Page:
LGBTQ Agenda: MCC minister takes helm of LGBTQ religious studies center this year

  • by John Ferrannini, Assistant Editor
  • Tuesday January 31, 2023
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The Reverend Dr. Roland Stringfellow will be the managing director at the Pacific School of Religion's Center for LGBTQ and Gender Studies in Religion this year. Photo: Courtesy Roland Stringfellow
The Reverend Dr. Roland Stringfellow will be the managing director at the Pacific School of Religion's Center for LGBTQ and Gender Studies in Religion this year. Photo: Courtesy Roland Stringfellow

The Reverend Dr. Roland Stringfellow was already in Baptist ministry when he came out of the closet as a gay man in 2003.

"I was despondent," he said, telling the Bay Area Reporter that he thought "there's no place for me as an openly gay man."

Then he heard about the Pacific School of Religion, a multi-denominational seminary in Berkeley, and its Center for LGBTQ and Gender Studies in Religion.

"I sold my house, quit my job as a public school teacher, and moved to California," Stringfellow, 54, said. "I had no idea there was such a place to study LGBT history, theology, and practice."

Today, 20 years later, Stringfellow — now a minister in the Metropolitan Community Churches — is the managing director of the Center for LGBTQ and Gender Studies in Religion for 2023, while Executive Director Bernard Schlager, Ph.D., is on sabbatical.

"We are excited to have Roland serve in this position during 2023 because he brings a wealth of pastoral, theological, and social activist experience to this work," Schlager stated in an email to the B.A.R.

"During his tenure as managing director Roland will be planning and facilitating our Souls A' Fire 8 Conference, which brings together young Black and queer theologians, and working collaboratively with the coordinators of our six roundtables as they continue to advance the well-being of LGBTQ people and to transform faith communities and the wider society by taking a leading role in shaping a new public discourse on religion, gender identity, and sexuality through education, research, community building, and advocacy," Schlager added.

Though the job is based in Berkeley, Stringfellow will be staying in Detroit, where he is senior pastor at MCC-Detroit, and working remotely. He will be visiting the Bay Area in April for the events Schlager mentioned.

Stringfellow said that at the Pacific School of Religion he learned the theology of John Boswell, a Roman Catholic theologian and Yale professor who focused on the intersection between homosexuality and Christianity in his studies until his death from complications due to AIDS in 1994. Boswell is considered one of the founders of "queer theology," Stringfellow said.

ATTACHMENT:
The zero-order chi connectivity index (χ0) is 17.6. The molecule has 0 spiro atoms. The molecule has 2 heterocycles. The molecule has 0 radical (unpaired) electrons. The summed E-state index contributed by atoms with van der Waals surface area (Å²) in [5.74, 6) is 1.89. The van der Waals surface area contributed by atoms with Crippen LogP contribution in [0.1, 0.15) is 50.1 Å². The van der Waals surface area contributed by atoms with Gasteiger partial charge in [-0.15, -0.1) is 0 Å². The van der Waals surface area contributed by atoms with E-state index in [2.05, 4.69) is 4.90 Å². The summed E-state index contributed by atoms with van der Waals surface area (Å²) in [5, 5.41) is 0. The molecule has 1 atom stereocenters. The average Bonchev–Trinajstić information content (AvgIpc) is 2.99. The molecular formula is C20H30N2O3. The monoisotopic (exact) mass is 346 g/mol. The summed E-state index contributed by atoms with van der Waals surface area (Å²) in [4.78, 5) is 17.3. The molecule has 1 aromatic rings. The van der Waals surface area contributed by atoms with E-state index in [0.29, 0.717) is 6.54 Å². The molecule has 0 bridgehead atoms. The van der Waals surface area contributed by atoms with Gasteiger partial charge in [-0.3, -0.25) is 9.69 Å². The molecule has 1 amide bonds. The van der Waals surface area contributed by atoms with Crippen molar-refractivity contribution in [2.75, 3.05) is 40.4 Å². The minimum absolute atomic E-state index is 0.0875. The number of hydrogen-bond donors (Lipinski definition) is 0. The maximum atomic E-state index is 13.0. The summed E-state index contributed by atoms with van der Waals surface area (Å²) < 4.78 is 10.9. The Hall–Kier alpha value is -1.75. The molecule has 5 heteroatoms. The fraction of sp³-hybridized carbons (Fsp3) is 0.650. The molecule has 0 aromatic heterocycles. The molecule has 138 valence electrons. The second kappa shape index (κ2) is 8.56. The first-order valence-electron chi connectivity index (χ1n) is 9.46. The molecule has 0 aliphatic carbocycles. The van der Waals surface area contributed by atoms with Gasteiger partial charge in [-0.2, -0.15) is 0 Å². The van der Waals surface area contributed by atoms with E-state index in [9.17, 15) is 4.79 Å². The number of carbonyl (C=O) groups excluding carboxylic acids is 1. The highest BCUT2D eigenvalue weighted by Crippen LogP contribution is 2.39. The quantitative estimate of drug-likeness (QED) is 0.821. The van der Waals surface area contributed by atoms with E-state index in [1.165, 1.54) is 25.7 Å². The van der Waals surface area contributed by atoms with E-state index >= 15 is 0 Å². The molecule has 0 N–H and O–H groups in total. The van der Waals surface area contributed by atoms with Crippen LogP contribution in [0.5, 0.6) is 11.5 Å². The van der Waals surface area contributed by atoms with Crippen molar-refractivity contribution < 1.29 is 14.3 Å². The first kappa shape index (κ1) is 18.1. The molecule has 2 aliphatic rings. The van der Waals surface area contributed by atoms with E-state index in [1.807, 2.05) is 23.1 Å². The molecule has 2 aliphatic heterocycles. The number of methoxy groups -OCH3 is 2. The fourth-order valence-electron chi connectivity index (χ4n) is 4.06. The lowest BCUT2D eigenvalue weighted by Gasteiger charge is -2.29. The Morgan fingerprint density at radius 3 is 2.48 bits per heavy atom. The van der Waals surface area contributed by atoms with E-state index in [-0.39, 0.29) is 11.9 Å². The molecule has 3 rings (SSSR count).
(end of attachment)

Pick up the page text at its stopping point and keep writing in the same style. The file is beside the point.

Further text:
"Queer theology is a way of looking at the sacred text in a way that highlights the minor characters," Stringfellow explained. "For example, David and Bathsheba. Look at the story from Bathsheba's point of view: a woman summoned to the palace, raped, husband is killed, has the baby of the king, who later goes on to be [an ancestor of] Jesus Christ."

Reading the Bible from the perspective of different characters helps answer the question of "How does an LGBTQ person live out religious practices in ways that are authentic to them?" Stringfellow said.

Stringfellow earned his master's of divinity and doctor of ministry from Pacific School of Religion in 2006 and 2016, respectively. He then worked at California Faith for Equality in an attempt to persuade religious people not to vote in favor of Proposition 8, which in 2008 banned same-sex marriage in California until it was overturned in federal court, which the U.S. Supreme Court upheld in 2013.

Stringfellow, who'd lived in Oakland, then moved to Detroit so his ex-husband could take a job opportunity there. He also did marriage equality work in North Carolina and Ohio and serves as coordinator of the Berkeley center's African American roundtable.

He said that he wants to help churches, particularly in the African American community, "become more inclusive of LGBT folks in their church" and hopes the Souls A' Fire 8 Conference, which focuses on Black and queer theology, helps.

The conference will be online April 22 and 23.

LGBTQ Agenda is an online column that appears weekly. Got a tip on queer news? Contact John Ferrannini at [email protected]

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